The contest offered no prize money, no guarantee of an investor to help propel their young businesses to the next level.

Yet nearly 100 of the Philadelphia region's early-stage companies entered this summer's inaugural Stellar StartUps competition presented by the parent company of the Inquirer, Daily News, and Philly.com, which yielded winners in six categories.

Headlined by serial entrepreneur and venture capitalist Josh Kopelman, the awards event Thursday night at the new Pennovation Center in West Philadelphia sold out, and the waiting list grew to 30 people.

It affirmed what Kopelman, also chairman of Philadelphia Media Network's board of directors, asserted to an enthusiastic, multigenerational audience of 150 who paid $65 each to get in: "The Philadelphia community has embraced entrepreneurship. And our start-up community has never been more vibrant or active as it is today."

Nobody keeps track of its size in any quantifiable way. But there's no denying the momentum, said Michael Petrie, co-owner of finalist (but not winner) Social Detection Inc., an Old City company that has developed a comprehensive people-search engine to aid investigators in uncovering insurance fraud.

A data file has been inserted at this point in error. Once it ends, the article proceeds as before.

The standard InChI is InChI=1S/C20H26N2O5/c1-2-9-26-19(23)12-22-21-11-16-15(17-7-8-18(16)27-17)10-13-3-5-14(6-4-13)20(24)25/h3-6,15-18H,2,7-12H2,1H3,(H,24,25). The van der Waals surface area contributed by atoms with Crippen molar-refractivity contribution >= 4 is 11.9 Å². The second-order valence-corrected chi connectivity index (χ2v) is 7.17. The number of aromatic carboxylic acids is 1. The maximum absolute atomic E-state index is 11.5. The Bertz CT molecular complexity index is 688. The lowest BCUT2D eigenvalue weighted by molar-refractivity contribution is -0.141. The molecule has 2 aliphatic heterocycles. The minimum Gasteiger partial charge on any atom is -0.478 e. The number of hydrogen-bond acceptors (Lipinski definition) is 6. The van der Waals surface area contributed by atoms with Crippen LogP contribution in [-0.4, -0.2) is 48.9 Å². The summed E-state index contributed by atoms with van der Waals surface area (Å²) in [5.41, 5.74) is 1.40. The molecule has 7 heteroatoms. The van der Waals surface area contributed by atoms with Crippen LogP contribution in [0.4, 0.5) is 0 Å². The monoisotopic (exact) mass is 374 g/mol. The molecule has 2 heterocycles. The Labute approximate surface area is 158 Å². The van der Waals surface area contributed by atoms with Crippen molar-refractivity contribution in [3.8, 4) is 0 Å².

"It truly felt like we are in the Silicon Valley of the East aka the 'City of Brotherly Change,' " Petrie wrote in an email after an evening of networking and a panel discussion featuring the founders of homegrown start-ups Scrub Daddy Inc., PiperWai LLC, and Replica Creative that, he said, "helped answer the inner question of 'How can I?' "

Missing the event was winner Rajat Bhageria, a University of Pennsylvania junior whose ThirdEye Technologies has 1,300 users of its free app that provides auditory feedback to the blind and visually impaired on what they are looking at. Bhageria had two midterm exams Thursday evening - in a week when he had five.

Reached before he headed to another one Friday morning, he lauded Philadelphia as a "great" start-up community "because you can be a big fish in a small pond."

"I think everyone wants to go to the Valley because it's the sexy thing to do," said the founder and CEO of ThirdEye. "Sure, you're going to be surrounded by lots of money and great engineers, but you're also just one start-up out of thousands. Here, because the ecosystem is developing - though incredibly fast - you're one in a hundred instead, and so there are a lot more people willing to help you and give you access to resources."

For winner Arcadian Telepsychiatry of Fort Washington, a provider of video-enabled mental-health services, the region's abundance of medical institutions and related businesses has created an ideal incubator, said Rob Plotkin, founder and CEO.

The 3½-year-old company has a national network of 180 therapists and psychiatrists providing help via a videoconferencing platform designed largely to treat patients in a primary-care setting. With $1 million in revenue and major health plans among the company's customers, Plotkin plans to seek additional funding, in part to acquire other digital-health firms.